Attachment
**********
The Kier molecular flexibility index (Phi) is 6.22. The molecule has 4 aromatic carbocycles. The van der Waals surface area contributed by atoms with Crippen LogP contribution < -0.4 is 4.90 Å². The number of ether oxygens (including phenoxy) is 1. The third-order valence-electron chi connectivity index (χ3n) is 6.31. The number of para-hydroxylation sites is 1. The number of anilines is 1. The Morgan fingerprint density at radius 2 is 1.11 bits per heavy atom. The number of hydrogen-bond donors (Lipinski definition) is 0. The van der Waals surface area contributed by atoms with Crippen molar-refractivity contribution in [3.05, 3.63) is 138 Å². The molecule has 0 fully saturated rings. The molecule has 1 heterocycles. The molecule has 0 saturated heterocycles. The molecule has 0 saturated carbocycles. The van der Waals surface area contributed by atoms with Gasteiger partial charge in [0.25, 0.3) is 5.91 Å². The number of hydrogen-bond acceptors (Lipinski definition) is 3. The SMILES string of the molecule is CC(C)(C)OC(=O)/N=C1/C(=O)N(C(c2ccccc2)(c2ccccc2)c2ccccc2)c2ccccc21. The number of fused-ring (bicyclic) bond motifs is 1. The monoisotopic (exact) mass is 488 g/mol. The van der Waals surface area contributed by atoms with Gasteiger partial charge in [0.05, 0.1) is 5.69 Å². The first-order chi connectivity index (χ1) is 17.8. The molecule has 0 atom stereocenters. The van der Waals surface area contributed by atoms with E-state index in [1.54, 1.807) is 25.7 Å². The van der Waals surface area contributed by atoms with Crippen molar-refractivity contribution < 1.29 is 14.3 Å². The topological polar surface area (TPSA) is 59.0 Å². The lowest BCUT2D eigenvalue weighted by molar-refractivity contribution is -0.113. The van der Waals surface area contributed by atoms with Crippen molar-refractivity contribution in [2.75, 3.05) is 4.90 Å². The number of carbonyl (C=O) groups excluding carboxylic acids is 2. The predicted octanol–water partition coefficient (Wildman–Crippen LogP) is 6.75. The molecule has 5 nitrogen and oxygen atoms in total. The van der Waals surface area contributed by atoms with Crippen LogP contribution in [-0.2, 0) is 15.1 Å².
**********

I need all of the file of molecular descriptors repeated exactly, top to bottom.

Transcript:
The Kier molecular flexibility index (Phi) is 6.22. The molecule has 4 aromatic carbocycles. The van der Waals surface area contributed by atoms with Crippen LogP contribution < -0.4 is 4.90 Å². The number of ether oxygens (including phenoxy) is 1. The third-order valence-electron chi connectivity index (χ3n) is 6.31. The number of para-hydroxylation sites is 1. The number of anilines is 1. The Morgan fingerprint density at radius 2 is 1.11 bits per heavy atom. The number of hydrogen-bond donors (Lipinski definition) is 0. The van der Waals surface area contributed by atoms with Crippen molar-refractivity contribution in [3.05, 3.63) is 138 Å². The molecule has 0 fully saturated rings. The molecule has 1 heterocycles. The molecule has 0 saturated heterocycles. The molecule has 0 saturated carbocycles. The van der Waals surface area contributed by atoms with Gasteiger partial charge in [0.25, 0.3) is 5.91 Å². The number of hydrogen-bond acceptors (Lipinski definition) is 3. The SMILES string of the molecule is CC(C)(C)OC(=O)/N=C1/C(=O)N(C(c2ccccc2)(c2ccccc2)c2ccccc2)c2ccccc21. The number of fused-ring (bicyclic) bond motifs is 1. The monoisotopic (exact) mass is 488 g/mol. The van der Waals surface area contributed by atoms with Gasteiger partial charge in [0.05, 0.1) is 5.69 Å². The first-order chi connectivity index (χ1) is 17.8. The molecule has 0 atom stereocenters. The van der Waals surface area contributed by atoms with E-state index in [1.54, 1.807) is 25.7 Å². The van der Waals surface area contributed by atoms with Crippen molar-refractivity contribution < 1.29 is 14.3 Å². The topological polar surface area (TPSA) is 59.0 Å². The lowest BCUT2D eigenvalue weighted by molar-refractivity contribution is -0.113. The van der Waals surface area contributed by atoms with Crippen molar-refractivity contribution in [2.75, 3.05) is 4.90 Å². The number of carbonyl (C=O) groups excluding carboxylic acids is 2. The predicted octanol–water partition coefficient (Wildman–Crippen LogP) is 6.75. The molecule has 5 nitrogen and oxygen atoms in total. The van der Waals surface area contributed by atoms with Crippen LogP contribution in [-0.2, 0) is 15.1 Å².